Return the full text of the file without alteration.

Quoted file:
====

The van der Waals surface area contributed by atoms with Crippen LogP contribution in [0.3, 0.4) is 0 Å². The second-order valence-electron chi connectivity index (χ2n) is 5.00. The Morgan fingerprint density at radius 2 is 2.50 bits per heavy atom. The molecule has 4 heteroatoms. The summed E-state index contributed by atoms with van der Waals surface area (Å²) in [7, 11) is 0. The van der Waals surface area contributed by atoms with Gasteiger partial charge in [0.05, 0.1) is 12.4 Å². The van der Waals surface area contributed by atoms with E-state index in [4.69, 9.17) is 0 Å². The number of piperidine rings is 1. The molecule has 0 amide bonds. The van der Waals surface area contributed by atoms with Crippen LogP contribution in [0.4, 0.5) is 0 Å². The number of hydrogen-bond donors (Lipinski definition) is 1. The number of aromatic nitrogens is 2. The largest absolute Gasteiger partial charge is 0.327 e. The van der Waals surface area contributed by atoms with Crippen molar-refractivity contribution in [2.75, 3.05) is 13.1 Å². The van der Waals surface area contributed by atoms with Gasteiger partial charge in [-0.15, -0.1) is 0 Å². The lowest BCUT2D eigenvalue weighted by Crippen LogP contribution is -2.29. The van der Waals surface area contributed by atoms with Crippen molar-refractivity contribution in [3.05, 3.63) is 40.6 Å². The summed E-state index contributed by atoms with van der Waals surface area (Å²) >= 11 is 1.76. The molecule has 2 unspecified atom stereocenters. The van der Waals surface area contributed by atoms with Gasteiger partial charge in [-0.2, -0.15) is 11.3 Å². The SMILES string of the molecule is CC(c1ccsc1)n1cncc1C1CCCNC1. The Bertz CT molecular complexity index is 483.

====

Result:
The van der Waals surface area contributed by atoms with Crippen LogP contribution in [0.3, 0.4) is 0 Å². The second-order valence-electron chi connectivity index (χ2n) is 5.00. The Morgan fingerprint density at radius 2 is 2.50 bits per heavy atom. The molecule has 4 heteroatoms. The summed E-state index contributed by atoms with van der Waals surface area (Å²) in [7, 11) is 0. The van der Waals surface area contributed by atoms with Gasteiger partial charge in [0.05, 0.1) is 12.4 Å². The van der Waals surface area contributed by atoms with E-state index in [4.69, 9.17) is 0 Å². The number of piperidine rings is 1. The molecule has 0 amide bonds. The van der Waals surface area contributed by atoms with Crippen LogP contribution in [0.4, 0.5) is 0 Å². The number of hydrogen-bond donors (Lipinski definition) is 1. The number of aromatic nitrogens is 2. The largest absolute Gasteiger partial charge is 0.327 e. The van der Waals surface area contributed by atoms with Crippen molar-refractivity contribution in [2.75, 3.05) is 13.1 Å². The van der Waals surface area contributed by atoms with Gasteiger partial charge in [-0.15, -0.1) is 0 Å². The lowest BCUT2D eigenvalue weighted by Crippen LogP contribution is -2.29. The van der Waals surface area contributed by atoms with Crippen molar-refractivity contribution in [3.05, 3.63) is 40.6 Å². The summed E-state index contributed by atoms with van der Waals surface area (Å²) >= 11 is 1.76. The molecule has 2 unspecified atom stereocenters. The van der Waals surface area contributed by atoms with Gasteiger partial charge in [-0.2, -0.15) is 11.3 Å². The SMILES string of the molecule is CC(c1ccsc1)n1cncc1C1CCCNC1. The Bertz CT molecular complexity index is 483.